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Temporary induction of hypoxic adaptations by preconditioning fails to enhance Schwann cell transplant survival after spinal cord injury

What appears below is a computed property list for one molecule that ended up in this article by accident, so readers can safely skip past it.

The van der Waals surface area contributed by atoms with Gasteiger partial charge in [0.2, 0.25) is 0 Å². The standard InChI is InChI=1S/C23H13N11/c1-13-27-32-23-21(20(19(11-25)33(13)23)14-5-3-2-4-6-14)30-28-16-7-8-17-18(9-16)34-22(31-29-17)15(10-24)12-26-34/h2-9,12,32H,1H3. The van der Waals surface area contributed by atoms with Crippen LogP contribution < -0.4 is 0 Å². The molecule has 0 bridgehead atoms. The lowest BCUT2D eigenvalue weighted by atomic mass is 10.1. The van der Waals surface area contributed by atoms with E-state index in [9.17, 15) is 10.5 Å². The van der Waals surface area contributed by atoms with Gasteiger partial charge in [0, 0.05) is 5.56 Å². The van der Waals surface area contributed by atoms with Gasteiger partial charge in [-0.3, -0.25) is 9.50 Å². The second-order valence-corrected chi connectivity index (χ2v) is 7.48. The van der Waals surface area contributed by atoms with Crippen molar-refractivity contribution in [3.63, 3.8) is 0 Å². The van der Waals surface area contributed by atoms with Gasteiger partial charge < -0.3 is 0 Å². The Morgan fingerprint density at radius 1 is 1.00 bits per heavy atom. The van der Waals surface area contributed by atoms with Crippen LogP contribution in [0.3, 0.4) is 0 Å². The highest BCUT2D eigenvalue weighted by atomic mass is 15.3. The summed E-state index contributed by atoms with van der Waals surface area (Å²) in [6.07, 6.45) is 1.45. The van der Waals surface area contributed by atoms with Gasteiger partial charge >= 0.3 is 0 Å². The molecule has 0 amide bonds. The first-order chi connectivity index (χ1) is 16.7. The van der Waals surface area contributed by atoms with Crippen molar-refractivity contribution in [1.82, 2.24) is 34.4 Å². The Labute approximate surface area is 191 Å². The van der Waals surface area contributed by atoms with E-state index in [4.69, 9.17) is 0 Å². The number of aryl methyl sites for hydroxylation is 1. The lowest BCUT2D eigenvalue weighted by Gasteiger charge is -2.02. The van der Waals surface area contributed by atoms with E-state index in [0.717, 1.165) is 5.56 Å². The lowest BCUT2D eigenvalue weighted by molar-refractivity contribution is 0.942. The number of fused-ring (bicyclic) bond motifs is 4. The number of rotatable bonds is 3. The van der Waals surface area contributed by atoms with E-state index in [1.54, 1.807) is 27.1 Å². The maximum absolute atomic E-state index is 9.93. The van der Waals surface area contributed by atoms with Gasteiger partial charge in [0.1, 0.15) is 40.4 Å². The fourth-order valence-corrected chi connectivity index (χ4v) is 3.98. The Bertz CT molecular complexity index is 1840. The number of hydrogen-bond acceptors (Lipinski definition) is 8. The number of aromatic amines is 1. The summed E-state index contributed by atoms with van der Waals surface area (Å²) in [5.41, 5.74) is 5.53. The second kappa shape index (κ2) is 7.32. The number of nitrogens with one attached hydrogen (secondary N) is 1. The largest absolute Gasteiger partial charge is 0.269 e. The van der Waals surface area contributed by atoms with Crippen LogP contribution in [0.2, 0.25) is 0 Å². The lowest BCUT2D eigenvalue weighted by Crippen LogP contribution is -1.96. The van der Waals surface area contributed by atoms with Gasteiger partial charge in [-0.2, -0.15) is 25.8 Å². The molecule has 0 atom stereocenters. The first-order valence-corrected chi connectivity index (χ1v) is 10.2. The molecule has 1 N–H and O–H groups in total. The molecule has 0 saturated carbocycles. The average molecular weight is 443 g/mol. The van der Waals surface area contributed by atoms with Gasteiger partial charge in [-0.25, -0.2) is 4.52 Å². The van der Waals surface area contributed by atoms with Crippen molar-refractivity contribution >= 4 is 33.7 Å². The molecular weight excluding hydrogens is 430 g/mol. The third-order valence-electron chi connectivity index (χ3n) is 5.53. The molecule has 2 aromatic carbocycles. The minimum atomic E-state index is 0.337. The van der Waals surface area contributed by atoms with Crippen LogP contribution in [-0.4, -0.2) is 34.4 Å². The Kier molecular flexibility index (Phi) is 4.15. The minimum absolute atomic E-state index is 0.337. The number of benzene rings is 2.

Hypoxic preconditioning is protective in multiple models of injury and disease, but whether it is beneficial for cells transplanted into sites of spinal cord injury (SCI) is largely unexplored. In this study, we analyzed whether hypoxia-related preconditioning protected Schwann cells (SCs) transplanted into the contused thoracic rat spinal cord. Hypoxic preconditioning was induced in SCs prior to transplantation by exposure to either low oxygen (1% O2 ) or pharmacological agents (deferoxamine or adaptaquin). All preconditioning approaches induced hypoxic adaptations, including increased expression of HIF-1α and its target genes. These adaptations, however, were transient and resolved within 24 h of transplantation. Pharmacological preconditioning attenuated spinal cord oxidative stress and enhanced transplant vascularization, but it did not improve either transplanted cell survival or recovery of sensory or motor function. Together, these experiments show that hypoxia-related preconditioning is ineffective at augmenting either cell survival or the functional outcomes of SC-SCI transplants. They also reveal that the benefits of hypoxia-related adaptations induced by preconditioning for cell transplant therapies are not universal.